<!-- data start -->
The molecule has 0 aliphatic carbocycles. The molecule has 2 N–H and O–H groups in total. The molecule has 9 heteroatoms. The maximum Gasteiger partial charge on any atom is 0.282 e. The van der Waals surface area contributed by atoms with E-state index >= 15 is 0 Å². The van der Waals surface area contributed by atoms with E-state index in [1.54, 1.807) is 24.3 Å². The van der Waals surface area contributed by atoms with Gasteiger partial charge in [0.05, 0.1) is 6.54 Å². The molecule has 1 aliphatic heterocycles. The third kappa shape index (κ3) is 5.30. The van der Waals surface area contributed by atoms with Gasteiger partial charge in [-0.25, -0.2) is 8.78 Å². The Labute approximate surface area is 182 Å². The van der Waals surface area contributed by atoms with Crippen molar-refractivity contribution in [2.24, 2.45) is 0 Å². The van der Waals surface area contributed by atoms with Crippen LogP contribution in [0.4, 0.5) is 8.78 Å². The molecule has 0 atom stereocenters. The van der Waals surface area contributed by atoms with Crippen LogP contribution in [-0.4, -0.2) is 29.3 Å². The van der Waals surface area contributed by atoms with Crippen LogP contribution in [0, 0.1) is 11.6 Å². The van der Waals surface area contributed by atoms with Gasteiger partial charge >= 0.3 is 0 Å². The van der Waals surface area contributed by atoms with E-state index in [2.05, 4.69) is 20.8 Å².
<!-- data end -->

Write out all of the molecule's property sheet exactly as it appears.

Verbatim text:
The molecule has 0 aliphatic carbocycles. The molecule has 2 N–H and O–H groups in total. The molecule has 9 heteroatoms. The maximum Gasteiger partial charge on any atom is 0.282 e. The van der Waals surface area contributed by atoms with E-state index >= 15 is 0 Å². The van der Waals surface area contributed by atoms with E-state index in [1.54, 1.807) is 24.3 Å². The van der Waals surface area contributed by atoms with Gasteiger partial charge in [0.05, 0.1) is 6.54 Å². The molecule has 1 aliphatic heterocycles. The third kappa shape index (κ3) is 5.30. The van der Waals surface area contributed by atoms with Gasteiger partial charge in [-0.25, -0.2) is 8.78 Å². The Labute approximate surface area is 182 Å². The van der Waals surface area contributed by atoms with Crippen molar-refractivity contribution in [2.24, 2.45) is 0 Å². The van der Waals surface area contributed by atoms with Crippen LogP contribution in [0.4, 0.5) is 8.78 Å². The molecule has 0 atom stereocenters. The van der Waals surface area contributed by atoms with Crippen LogP contribution in [-0.4, -0.2) is 29.3 Å². The van der Waals surface area contributed by atoms with Crippen LogP contribution in [0, 0.1) is 11.6 Å². The van der Waals surface area contributed by atoms with Gasteiger partial charge >= 0.3 is 0 Å². The van der Waals surface area contributed by atoms with E-state index in [2.05, 4.69) is 20.8 Å².